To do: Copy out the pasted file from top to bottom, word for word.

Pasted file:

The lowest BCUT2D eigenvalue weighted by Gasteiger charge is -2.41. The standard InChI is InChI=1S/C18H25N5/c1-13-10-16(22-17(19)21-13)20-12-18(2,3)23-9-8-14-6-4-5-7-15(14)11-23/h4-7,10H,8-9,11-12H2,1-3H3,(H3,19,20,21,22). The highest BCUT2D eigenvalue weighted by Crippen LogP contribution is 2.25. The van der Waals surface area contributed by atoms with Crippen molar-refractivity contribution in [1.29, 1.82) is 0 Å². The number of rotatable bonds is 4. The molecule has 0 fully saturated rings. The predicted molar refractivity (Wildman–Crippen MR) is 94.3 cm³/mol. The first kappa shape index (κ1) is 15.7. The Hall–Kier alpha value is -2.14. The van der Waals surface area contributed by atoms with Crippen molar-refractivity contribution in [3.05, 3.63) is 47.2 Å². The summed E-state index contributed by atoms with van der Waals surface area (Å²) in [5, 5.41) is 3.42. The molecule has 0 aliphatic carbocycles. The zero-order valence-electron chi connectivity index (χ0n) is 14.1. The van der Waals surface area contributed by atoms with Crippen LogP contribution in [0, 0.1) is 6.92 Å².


The lowest BCUT2D eigenvalue weighted by Gasteiger charge is -2.41. The standard InChI is InChI=1S/C18H25N5/c1-13-10-16(22-17(19)21-13)20-12-18(2,3)23-9-8-14-6-4-5-7-15(14)11-23/h4-7,10H,8-9,11-12H2,1-3H3,(H3,19,20,21,22). The highest BCUT2D eigenvalue weighted by Crippen LogP contribution is 2.25. The van der Waals surface area contributed by atoms with Crippen molar-refractivity contribution in [1.29, 1.82) is 0 Å². The number of rotatable bonds is 4. The molecule has 0 fully saturated rings. The predicted molar refractivity (Wildman–Crippen MR) is 94.3 cm³/mol. The first kappa shape index (κ1) is 15.7. The Hall–Kier alpha value is -2.14. The van der Waals surface area contributed by atoms with Crippen molar-refractivity contribution in [3.05, 3.63) is 47.2 Å². The summed E-state index contributed by atoms with van der Waals surface area (Å²) in [5, 5.41) is 3.42. The molecule has 0 aliphatic carbocycles. The zero-order valence-electron chi connectivity index (χ0n) is 14.1. The van der Waals surface area contributed by atoms with Crippen LogP contribution in [0, 0.1) is 6.92 Å².